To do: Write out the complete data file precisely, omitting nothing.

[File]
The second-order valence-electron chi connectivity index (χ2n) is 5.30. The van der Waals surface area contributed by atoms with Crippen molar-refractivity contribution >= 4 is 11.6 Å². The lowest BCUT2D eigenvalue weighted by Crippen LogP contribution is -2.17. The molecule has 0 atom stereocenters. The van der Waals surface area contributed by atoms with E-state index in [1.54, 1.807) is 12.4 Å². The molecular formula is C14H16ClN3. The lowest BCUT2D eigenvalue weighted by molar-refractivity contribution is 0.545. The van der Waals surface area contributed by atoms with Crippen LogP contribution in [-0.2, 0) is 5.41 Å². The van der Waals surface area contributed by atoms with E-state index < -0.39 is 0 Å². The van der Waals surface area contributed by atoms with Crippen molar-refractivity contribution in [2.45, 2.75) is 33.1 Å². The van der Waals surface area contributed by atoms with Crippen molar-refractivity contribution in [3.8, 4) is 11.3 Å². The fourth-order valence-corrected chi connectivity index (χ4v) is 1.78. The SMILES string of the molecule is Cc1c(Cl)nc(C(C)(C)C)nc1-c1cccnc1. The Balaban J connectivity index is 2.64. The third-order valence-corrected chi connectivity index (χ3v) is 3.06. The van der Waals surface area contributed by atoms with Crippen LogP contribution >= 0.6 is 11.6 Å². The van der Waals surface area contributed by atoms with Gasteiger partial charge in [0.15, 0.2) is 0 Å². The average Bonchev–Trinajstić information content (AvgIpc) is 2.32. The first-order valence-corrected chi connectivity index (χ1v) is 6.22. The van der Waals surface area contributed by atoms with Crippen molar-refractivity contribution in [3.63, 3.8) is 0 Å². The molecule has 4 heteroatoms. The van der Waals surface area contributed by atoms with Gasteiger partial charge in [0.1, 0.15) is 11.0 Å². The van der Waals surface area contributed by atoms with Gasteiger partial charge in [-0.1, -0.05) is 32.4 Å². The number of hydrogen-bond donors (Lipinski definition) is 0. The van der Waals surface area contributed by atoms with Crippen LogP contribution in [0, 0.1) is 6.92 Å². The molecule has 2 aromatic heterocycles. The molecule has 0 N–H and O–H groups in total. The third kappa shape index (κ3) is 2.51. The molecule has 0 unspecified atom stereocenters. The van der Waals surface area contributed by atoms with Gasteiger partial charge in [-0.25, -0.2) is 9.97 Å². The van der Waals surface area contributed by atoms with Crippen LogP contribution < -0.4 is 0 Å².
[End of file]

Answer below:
The second-order valence-electron chi connectivity index (χ2n) is 5.30. The van der Waals surface area contributed by atoms with Crippen molar-refractivity contribution >= 4 is 11.6 Å². The lowest BCUT2D eigenvalue weighted by Crippen LogP contribution is -2.17. The molecule has 0 atom stereocenters. The van der Waals surface area contributed by atoms with E-state index in [1.54, 1.807) is 12.4 Å². The molecular formula is C14H16ClN3. The lowest BCUT2D eigenvalue weighted by molar-refractivity contribution is 0.545. The van der Waals surface area contributed by atoms with Crippen LogP contribution in [-0.2, 0) is 5.41 Å². The van der Waals surface area contributed by atoms with E-state index < -0.39 is 0 Å². The van der Waals surface area contributed by atoms with Crippen molar-refractivity contribution in [2.45, 2.75) is 33.1 Å². The van der Waals surface area contributed by atoms with Crippen molar-refractivity contribution in [3.8, 4) is 11.3 Å². The fourth-order valence-corrected chi connectivity index (χ4v) is 1.78. The SMILES string of the molecule is Cc1c(Cl)nc(C(C)(C)C)nc1-c1cccnc1. The Balaban J connectivity index is 2.64. The third-order valence-corrected chi connectivity index (χ3v) is 3.06. The van der Waals surface area contributed by atoms with Crippen LogP contribution >= 0.6 is 11.6 Å². The van der Waals surface area contributed by atoms with Gasteiger partial charge in [0.15, 0.2) is 0 Å². The average Bonchev–Trinajstić information content (AvgIpc) is 2.32. The first-order valence-corrected chi connectivity index (χ1v) is 6.22. The van der Waals surface area contributed by atoms with Crippen molar-refractivity contribution in [3.63, 3.8) is 0 Å². The molecule has 4 heteroatoms. The van der Waals surface area contributed by atoms with Gasteiger partial charge in [0.1, 0.15) is 11.0 Å². The van der Waals surface area contributed by atoms with Gasteiger partial charge in [-0.1, -0.05) is 32.4 Å². The number of hydrogen-bond donors (Lipinski definition) is 0. The van der Waals surface area contributed by atoms with Crippen LogP contribution in [0, 0.1) is 6.92 Å². The molecule has 2 aromatic heterocycles. The molecule has 0 N–H and O–H groups in total. The third kappa shape index (κ3) is 2.51. The molecule has 0 unspecified atom stereocenters. The van der Waals surface area contributed by atoms with Gasteiger partial charge in [-0.25, -0.2) is 9.97 Å². The van der Waals surface area contributed by atoms with Crippen LogP contribution < -0.4 is 0 Å².